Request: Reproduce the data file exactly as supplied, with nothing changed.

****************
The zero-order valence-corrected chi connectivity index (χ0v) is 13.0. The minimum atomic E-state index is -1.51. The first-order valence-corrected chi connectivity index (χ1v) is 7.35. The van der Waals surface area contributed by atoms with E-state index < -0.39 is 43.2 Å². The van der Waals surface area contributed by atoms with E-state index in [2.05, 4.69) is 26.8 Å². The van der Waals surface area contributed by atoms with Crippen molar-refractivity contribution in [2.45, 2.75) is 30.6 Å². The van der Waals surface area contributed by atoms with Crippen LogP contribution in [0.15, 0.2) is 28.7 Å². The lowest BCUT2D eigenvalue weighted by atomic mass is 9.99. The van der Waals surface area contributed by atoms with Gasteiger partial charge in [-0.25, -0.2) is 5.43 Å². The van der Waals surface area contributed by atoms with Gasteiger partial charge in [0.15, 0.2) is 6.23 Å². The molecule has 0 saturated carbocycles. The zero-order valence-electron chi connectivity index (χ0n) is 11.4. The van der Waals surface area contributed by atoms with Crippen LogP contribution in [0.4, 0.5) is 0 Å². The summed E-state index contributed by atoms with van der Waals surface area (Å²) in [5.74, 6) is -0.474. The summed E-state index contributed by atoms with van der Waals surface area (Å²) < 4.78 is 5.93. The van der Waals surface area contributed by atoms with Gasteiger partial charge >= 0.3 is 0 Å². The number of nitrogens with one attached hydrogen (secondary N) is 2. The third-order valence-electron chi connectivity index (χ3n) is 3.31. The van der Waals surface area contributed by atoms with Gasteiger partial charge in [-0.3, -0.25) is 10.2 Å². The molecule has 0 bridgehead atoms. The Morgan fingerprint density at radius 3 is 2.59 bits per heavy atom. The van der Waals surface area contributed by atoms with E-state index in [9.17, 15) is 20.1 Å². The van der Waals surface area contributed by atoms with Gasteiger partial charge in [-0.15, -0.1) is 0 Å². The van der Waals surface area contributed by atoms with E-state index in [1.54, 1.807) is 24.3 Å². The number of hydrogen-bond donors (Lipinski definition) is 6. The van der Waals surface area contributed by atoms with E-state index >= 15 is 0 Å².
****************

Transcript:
The zero-order valence-corrected chi connectivity index (χ0v) is 13.0. The minimum atomic E-state index is -1.51. The first-order valence-corrected chi connectivity index (χ1v) is 7.35. The van der Waals surface area contributed by atoms with E-state index < -0.39 is 43.2 Å². The van der Waals surface area contributed by atoms with E-state index in [2.05, 4.69) is 26.8 Å². The van der Waals surface area contributed by atoms with Crippen molar-refractivity contribution in [2.45, 2.75) is 30.6 Å². The van der Waals surface area contributed by atoms with Crippen LogP contribution in [0.15, 0.2) is 28.7 Å². The lowest BCUT2D eigenvalue weighted by atomic mass is 9.99. The van der Waals surface area contributed by atoms with Gasteiger partial charge in [-0.25, -0.2) is 5.43 Å². The van der Waals surface area contributed by atoms with Gasteiger partial charge in [0.15, 0.2) is 6.23 Å². The molecule has 0 saturated carbocycles. The zero-order valence-electron chi connectivity index (χ0n) is 11.4. The van der Waals surface area contributed by atoms with Crippen LogP contribution in [0.4, 0.5) is 0 Å². The summed E-state index contributed by atoms with van der Waals surface area (Å²) in [5.74, 6) is -0.474. The summed E-state index contributed by atoms with van der Waals surface area (Å²) < 4.78 is 5.93. The van der Waals surface area contributed by atoms with Gasteiger partial charge >= 0.3 is 0 Å². The number of nitrogens with one attached hydrogen (secondary N) is 2. The third-order valence-electron chi connectivity index (χ3n) is 3.31. The van der Waals surface area contributed by atoms with Gasteiger partial charge in [-0.3, -0.25) is 10.2 Å². The molecule has 0 bridgehead atoms. The Morgan fingerprint density at radius 3 is 2.59 bits per heavy atom. The van der Waals surface area contributed by atoms with E-state index in [9.17, 15) is 20.1 Å². The van der Waals surface area contributed by atoms with Gasteiger partial charge in [-0.15, -0.1) is 0 Å². The van der Waals surface area contributed by atoms with E-state index in [1.54, 1.807) is 24.3 Å². The number of hydrogen-bond donors (Lipinski definition) is 6. The van der Waals surface area contributed by atoms with E-state index >= 15 is 0 Å².